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Key anti-gay marriage legislators are divorced

MORNING EDITION

Shades of those who prosecuted Bill Clinton … Andy Birkey of the Minnesota Independent says: “According to a name, date of birth, and city search in publicly available Minnesota court records, Sen. Pam Wolf, R-Spring Lake Park, was divorced in 2000. She’s a sponsor of the Senate version of the bill that proposes a constitutional ban on gay marriage and voted to pass the bill in the Senate last week. Alexandria Republican Rep. Mary Franson’s divorce earlier this year was reported on a liberal website, and records with the Minnesota court system match the name listed as her husband’s on her legislator biography page. She’s a sponsor of the House version of the bill. Rep. Steve Drazkowski, R-Mazeppa, was divorced in 1994. In his first bid for office, the DFL attacked him when he tried to get his child support order reduced. He’s a sponsor of the House version of the bill. The campaign website of Rep. Tony Cornish, R-Good Thunder, notes his divorce. He’s not a sponsor of the anti-gay marriage amendment, but he was in the last session. Court records matched the name, date of birth and city of Rep. Doug Wardlow, R-Eagan, for a divorce in 2005. In a roll call vote in the House Civil Law Commitee, Wardlow voted in favor of the amendment. Rep. Tom Hackbarth, R-Cedar, is legally separated from his wife, which was revealed last November when he was stopped by the police in a Planned Parenthood parking lot with a gun in his vehicle looking for a woman he found on the Internet. He was among the Republicans on the House Ways and Means Committee that passed the amendment by a voice vote. Sen. Julie Rosen, R-Fairmont, is listed as divorced on her legislator biography page. Her divorce occurred in 2010, years after she voted to force a marriage amendment bill out of committee and onto the floor in 2006.” And it goes on ...


But if gay marriage is about the only thing through the grinder this session, you might as well get out and make some noise about that. Mark Sommerhauser of the St. Cloud Times reports on the ruckuses at the Capitol yesterday: “[G]roups opposing the amendment expected a House vote on it today. Shortly after the House went into session this afternoon, [GOP Rep. Steve] Gottwalt said he’s waiting for word from House leaders on when members will vote on the amendment. ... marriage-amendment demonstrators thronged outside the House chamber, with opponents’ chants of ‘Just vote no!’ audible inside the chamber. Gottwalt said the timing of a House vote on the amendment won’t be affected by the protesters. He also pointed to the fact that the House recently finished passing a series of bills to set the state’s next budget. ‘We’re not hiding (the marriage amendment),' Gottwalt said. ‘We did say we’d get other work done first, and we are. The last thing we’ll do is this.” There’s Biblical scripture about when the first were made last, right?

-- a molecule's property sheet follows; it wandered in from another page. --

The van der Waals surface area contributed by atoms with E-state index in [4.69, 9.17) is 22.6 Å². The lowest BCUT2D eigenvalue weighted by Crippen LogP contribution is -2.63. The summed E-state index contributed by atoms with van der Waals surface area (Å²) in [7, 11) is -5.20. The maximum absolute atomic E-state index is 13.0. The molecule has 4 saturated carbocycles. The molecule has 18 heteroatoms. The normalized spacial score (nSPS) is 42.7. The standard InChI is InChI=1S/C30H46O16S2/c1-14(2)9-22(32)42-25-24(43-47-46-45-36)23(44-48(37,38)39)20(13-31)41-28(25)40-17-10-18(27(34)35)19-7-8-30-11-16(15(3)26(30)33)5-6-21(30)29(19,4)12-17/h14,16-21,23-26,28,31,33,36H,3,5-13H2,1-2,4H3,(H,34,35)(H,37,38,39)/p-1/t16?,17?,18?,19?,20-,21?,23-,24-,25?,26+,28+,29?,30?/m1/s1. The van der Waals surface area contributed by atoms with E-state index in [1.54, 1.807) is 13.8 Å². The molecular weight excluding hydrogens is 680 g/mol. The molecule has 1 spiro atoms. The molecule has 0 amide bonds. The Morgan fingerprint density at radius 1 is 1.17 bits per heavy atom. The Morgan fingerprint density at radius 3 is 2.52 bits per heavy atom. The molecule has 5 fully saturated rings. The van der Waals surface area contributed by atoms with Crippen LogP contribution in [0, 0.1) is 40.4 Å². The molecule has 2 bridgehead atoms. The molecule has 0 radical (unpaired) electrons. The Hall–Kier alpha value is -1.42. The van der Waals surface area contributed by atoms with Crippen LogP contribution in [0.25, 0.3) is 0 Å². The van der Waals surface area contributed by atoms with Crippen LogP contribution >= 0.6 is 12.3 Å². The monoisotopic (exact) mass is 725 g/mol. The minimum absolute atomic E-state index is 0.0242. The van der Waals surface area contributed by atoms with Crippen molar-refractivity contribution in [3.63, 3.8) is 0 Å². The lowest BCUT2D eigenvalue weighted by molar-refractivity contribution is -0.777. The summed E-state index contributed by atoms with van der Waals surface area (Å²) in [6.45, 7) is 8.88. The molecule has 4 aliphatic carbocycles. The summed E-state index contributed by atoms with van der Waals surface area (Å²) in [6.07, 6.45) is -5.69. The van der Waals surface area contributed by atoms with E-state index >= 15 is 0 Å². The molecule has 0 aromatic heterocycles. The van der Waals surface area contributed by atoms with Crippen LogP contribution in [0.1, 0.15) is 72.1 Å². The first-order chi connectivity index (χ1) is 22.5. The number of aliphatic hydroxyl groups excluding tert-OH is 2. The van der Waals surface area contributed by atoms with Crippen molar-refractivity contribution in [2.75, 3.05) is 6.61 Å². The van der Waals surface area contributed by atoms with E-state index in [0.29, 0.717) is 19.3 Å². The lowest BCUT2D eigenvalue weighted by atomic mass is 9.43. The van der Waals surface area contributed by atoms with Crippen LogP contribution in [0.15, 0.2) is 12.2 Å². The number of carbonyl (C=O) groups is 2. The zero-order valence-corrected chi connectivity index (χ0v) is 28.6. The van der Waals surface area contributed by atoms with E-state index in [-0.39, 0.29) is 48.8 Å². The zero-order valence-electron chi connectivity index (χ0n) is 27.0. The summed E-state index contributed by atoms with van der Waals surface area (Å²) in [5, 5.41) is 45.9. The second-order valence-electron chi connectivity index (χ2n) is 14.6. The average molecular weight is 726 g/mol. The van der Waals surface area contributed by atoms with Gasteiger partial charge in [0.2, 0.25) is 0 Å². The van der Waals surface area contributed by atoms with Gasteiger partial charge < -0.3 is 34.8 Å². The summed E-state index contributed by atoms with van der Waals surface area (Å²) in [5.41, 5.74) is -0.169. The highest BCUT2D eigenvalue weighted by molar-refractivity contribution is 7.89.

Don’t read this if you’re in denial about real estate prices. Jim Buchta of the Strib writes: “Even parts of greater Minnesota that seemed to be weathering the real estate storm showed signs of trouble during April, according to a statewide report from the Minnesota Association of Realtors. It said that the median sale price of all closed sales during the month was down 12 percent, only slightly better than price declines in the 7-county Twin Cities metro area. During previous months, several of the 12 economic development regions showed signs of strength. Not so this time. Only one of the 12 regions showed an increase in the median sale price and that was probably the result of a statistical anomaly. The Headwaters region, a narrow slice of north-central Minnesota that's best known for its lakes and cabins, posted a 23 percent increase in sale prices, most of which was probably the result of a relatively small sample size easily impacted by just a few high-priced listings.”

I’m sure it’s just my imagination, but do the Vikings have more interaction with law enforcement than any other local team? Liz Collin of WCCO-TV broke the story of Vikes coach Karl Dunbar: “A restraining order has been filed against Karl Dunbar, who has been coaching with the Vikings for the last five seasons. But, Dunbar’s attorney said Wednesday there are two sides to the allegations. Paperwork was filed Tuesday in Scott County by a woman asking for Dunbar to stay off of her property. The woman said Dunbar has shown up at her home twice since a sexual assault in April. She said in the paperwork she is ‘afraid of retribution and unsure of his behavior.’ ”

Speaking of … Vikings player Ray Edwards’ abstinence training may at least keep him out similar trouble. The Hollywood gossip site TMZ reports: “6'5", 270 lb Edwards is scheduled to fight TJ Gibson at the Grand Casino in Minnesota ... and he isn't taking any chances — telling TMZ, ‘I have not had sex in the past six weeks and will not until after the fight.’ Edwards explains, ‘No real boxer should have sex before a fight ... it affects your legs.' " Hey, you learn something new every day.